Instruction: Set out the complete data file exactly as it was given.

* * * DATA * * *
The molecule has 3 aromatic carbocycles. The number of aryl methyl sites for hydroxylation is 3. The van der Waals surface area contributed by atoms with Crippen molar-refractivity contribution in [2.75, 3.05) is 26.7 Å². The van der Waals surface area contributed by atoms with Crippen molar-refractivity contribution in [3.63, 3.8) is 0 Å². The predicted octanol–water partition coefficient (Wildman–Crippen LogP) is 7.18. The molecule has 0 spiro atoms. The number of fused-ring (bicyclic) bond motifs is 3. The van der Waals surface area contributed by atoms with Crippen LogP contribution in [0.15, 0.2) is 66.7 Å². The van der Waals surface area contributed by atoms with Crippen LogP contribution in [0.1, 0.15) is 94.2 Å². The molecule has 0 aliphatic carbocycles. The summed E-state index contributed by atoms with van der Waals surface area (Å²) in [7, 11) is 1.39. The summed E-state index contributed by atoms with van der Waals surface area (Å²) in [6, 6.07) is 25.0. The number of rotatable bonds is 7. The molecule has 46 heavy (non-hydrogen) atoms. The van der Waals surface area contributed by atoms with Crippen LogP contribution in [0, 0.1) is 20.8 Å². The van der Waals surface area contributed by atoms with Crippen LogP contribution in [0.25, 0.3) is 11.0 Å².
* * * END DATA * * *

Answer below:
The molecule has 3 aromatic carbocycles. The number of aryl methyl sites for hydroxylation is 3. The van der Waals surface area contributed by atoms with Crippen molar-refractivity contribution in [2.75, 3.05) is 26.7 Å². The van der Waals surface area contributed by atoms with Crippen molar-refractivity contribution in [3.63, 3.8) is 0 Å². The predicted octanol–water partition coefficient (Wildman–Crippen LogP) is 7.18. The molecule has 0 spiro atoms. The number of fused-ring (bicyclic) bond motifs is 3. The van der Waals surface area contributed by atoms with Crippen LogP contribution in [0.15, 0.2) is 66.7 Å². The van der Waals surface area contributed by atoms with Crippen LogP contribution in [0.1, 0.15) is 94.2 Å². The molecule has 0 aliphatic carbocycles. The summed E-state index contributed by atoms with van der Waals surface area (Å²) in [7, 11) is 1.39. The summed E-state index contributed by atoms with van der Waals surface area (Å²) in [6, 6.07) is 25.0. The number of rotatable bonds is 7. The molecule has 46 heavy (non-hydrogen) atoms. The van der Waals surface area contributed by atoms with Crippen LogP contribution in [0, 0.1) is 20.8 Å². The van der Waals surface area contributed by atoms with Crippen LogP contribution in [0.25, 0.3) is 11.0 Å².